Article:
At the beginning of September, you heard from Lake Ontario Waterkeeper about Ontario’s energy “plan”. From the process to its conclusions, everything about Ontario’s long-term energy plan is flawed. We outlined our concerns in a paper submitted to the Ministry of Energy on September 16. Here are the highlights:
Large-scale energy development in the early to mid 20th Century dramatically altered our natural environment. There were enormous, costly consequences for the swimmability, drinkability, and fishability of the Great Lakes (and Lake Ontario in particular). Many of these impacts have been documented on pages 9-26 of our paper.
The significance of these impacts and the vastly compromised environment in which we now live must inform future energy plans. Further mistakes could compromise the drinking water and food supply for more than 7-million people and jeopardize the economic security of Ontario residents and businesses.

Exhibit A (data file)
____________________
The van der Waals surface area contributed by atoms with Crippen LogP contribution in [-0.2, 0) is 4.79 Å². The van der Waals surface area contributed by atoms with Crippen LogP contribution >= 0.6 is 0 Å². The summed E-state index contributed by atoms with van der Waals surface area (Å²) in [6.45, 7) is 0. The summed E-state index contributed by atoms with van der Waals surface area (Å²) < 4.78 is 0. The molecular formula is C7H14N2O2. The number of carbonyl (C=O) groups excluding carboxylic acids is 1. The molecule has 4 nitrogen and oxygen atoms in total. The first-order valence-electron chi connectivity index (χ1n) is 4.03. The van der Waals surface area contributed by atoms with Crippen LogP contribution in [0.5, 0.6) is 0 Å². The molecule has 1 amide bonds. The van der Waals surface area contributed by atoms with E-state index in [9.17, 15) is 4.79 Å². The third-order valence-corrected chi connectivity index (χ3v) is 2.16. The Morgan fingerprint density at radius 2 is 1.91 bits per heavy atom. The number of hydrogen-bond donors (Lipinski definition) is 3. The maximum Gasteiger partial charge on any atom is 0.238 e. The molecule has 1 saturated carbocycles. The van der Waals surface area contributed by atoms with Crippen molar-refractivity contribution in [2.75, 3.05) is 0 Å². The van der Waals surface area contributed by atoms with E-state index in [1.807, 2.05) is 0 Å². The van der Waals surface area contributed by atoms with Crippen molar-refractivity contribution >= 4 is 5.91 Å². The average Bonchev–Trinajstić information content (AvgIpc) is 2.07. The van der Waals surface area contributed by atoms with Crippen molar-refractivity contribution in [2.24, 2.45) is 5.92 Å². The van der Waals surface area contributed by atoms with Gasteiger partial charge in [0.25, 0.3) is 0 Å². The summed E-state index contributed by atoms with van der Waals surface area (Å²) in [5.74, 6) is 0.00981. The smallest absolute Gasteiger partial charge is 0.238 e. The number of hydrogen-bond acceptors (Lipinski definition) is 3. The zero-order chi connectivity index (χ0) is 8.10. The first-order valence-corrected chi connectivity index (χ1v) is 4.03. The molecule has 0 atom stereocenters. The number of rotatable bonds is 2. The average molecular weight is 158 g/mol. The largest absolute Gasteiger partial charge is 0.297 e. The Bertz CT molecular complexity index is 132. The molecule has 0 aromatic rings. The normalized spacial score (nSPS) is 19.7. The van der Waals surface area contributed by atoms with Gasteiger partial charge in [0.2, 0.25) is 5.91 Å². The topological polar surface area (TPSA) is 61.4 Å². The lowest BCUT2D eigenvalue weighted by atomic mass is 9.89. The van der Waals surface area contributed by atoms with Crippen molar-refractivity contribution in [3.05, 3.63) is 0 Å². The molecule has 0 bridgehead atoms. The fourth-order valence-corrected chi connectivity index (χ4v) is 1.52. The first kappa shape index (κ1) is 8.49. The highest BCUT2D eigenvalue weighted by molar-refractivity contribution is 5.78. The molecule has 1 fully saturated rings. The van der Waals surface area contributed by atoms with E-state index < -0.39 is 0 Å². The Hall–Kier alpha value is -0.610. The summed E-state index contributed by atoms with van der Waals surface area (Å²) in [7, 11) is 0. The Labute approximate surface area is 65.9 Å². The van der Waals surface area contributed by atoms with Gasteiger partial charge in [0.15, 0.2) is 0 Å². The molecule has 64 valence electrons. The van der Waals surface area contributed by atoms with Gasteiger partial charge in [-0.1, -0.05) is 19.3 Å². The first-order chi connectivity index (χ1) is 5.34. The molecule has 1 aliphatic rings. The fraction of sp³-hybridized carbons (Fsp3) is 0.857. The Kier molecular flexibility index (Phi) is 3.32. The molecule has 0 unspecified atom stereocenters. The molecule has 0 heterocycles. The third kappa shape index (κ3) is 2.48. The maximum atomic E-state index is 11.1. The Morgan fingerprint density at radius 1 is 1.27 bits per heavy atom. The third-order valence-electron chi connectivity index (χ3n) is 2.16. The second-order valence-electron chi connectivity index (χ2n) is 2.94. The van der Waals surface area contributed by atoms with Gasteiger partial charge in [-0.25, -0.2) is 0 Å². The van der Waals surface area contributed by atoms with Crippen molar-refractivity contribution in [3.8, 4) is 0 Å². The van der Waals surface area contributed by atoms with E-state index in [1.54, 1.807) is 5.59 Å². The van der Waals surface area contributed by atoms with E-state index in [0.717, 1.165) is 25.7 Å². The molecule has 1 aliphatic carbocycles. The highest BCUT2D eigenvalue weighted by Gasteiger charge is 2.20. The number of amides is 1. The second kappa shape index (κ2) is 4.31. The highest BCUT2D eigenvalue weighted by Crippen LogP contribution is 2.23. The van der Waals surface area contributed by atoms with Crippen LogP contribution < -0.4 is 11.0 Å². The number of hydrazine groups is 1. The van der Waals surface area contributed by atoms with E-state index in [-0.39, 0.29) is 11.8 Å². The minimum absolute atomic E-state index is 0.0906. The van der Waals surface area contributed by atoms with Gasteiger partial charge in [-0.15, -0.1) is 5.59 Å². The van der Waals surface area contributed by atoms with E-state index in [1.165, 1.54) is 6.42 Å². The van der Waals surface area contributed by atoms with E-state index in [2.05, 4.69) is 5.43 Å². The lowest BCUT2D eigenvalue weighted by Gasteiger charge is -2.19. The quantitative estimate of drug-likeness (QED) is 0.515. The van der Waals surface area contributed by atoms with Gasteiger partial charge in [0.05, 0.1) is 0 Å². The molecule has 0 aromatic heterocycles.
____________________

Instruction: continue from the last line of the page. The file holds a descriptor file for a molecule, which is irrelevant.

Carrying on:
The current process for determining the appropriate mix of electricity in Ontario is deeply flawed. Many of these shortcomings can be attributed to the inadequacies of the process, including the fact that the process is not evidence-based, there are no opportunities for meaningful public participation, and the process itself is heavily politicized. We describe these concerns in more detail in pages 27-34.
The way forward is through a rigorous, comprehensive, independent energy policy review process. Diversions such as the LTEP should be set aside. The IPSP and a related environmental assessment process should be re-started. Every form of energy generation and distribution should be scrutinized; no technology should be sacred.